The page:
So what’s important? Reading, singing and speaking in your target language. Are there other important aspects? Obviously. Otherwise I would only have one post ever. Along with listening to content, i.e television shows or podcasts as often as possible, I don’t go a day without hitting all of these three aspects. And if you’re serious about being serious then take yourself less seriously, but don’t forget to learn.  Learning when done well is fun and pain free, unless you’re learning how to enjoy sado-masochism, then you might experience some pain…
Until then.

 

 

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LEARN TO SPEAK ANOTHER LANGUAGE OR (BUY A AWESOME NEW HAT)

It’s a bit cheesy, I know, but I’m going with it because I’m improvising.

In fact, one of the most useful tools in learning a language is improvising. That’s not to say, you shouldn’t ever study, but that is to say to not give up easily the moment you feel completely lost. Which at first, is frequent.

Right now, I’m one voice out of many, many–(so many, many’s)– polyglots, most of whom are probably a lot further along in their abilities and personal language libraries than I am. However, one must begin somewhere and so I begin here, at the beginning.

If you’re looking for academic writing and technical, widely accepted use of the English language, this is not the space. Language is not a stagnant old rotting grandmother to be tucked away in a retirement home– it’s a living beast. It’s carnal. It’s dynamic. It’s sexy.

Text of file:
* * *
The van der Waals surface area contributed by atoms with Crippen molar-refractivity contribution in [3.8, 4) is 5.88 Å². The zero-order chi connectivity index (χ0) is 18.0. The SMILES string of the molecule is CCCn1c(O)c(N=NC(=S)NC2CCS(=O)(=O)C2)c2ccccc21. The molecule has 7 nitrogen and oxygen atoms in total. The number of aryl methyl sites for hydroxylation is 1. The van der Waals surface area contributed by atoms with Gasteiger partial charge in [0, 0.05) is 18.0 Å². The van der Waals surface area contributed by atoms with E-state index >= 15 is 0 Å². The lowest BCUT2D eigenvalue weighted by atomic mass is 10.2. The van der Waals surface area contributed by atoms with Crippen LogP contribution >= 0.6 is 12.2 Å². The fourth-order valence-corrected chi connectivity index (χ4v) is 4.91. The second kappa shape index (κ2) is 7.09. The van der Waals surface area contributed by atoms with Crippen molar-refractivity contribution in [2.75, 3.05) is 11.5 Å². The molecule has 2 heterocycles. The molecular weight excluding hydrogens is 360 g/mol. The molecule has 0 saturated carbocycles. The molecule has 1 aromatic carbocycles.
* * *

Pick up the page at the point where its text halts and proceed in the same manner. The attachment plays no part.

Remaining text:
This first post is more of an introduction and a greeting. To the world of people, (especially Americans) who are tired of being the only people at a party who can’t speak a second language, hello, from backwards greeting land!

If you’re not interested in learning a second language or don’t think you have the time to, then you’re who I’m chasing after. I’m here to convince you that you really want this, that you really need to pick up this awesome new hat. (Well not really) I failed out of salesman school because I refused to lie and give strangers blow jobs. (Not that I’m against giving, it’s just got to be the right person, you know?)

Anyway. Learning a language is as easy to start as buying a ridiculous hat. You don’t debate with yourself the pros and cons of whether or not that hat will benefit you or how long until it gets blown away by the inevitable winds of Time and mortality, or the sun roof of your car–you just buy it because it’s fun and you like it.

It doesn’t have to be a ridiculous hat. Maybe you like fun socks, or overalls, or both, (god help you); whatever it is that you buy at random because you like it, that’s how language learning should start.

That’s to say, don’t tell yourself that you should be learning Spanish because it might help you get a job, if you want to learn Swahili because it sounds cool. Do it. You’ll have fun and meet great people wherever you go. Unless. Unless, you have a time machine and use it to go back and learn German from the Nazis then, perhaps you may not meet great people. But I’m not judging. Greatness, like good and evil and kinky and vanilla are all subjective. But I die grass. Yes that’s a cheesy intentional typo. Because in truth language is a ridiculous nonsensical thing that is fun to play with. So play. Learn a language and butcher it, and maybe even go on to becoming a master butcher.

That’s all I’ve got for now. This ought to serve as a good introduction to someone who’s bringing the weird and hopefully the fun back to not being trapped in one hat for the rest of our short wonderful little lives.

Step 1: Buying an awesome hat

Step 1: Buy an awesome hat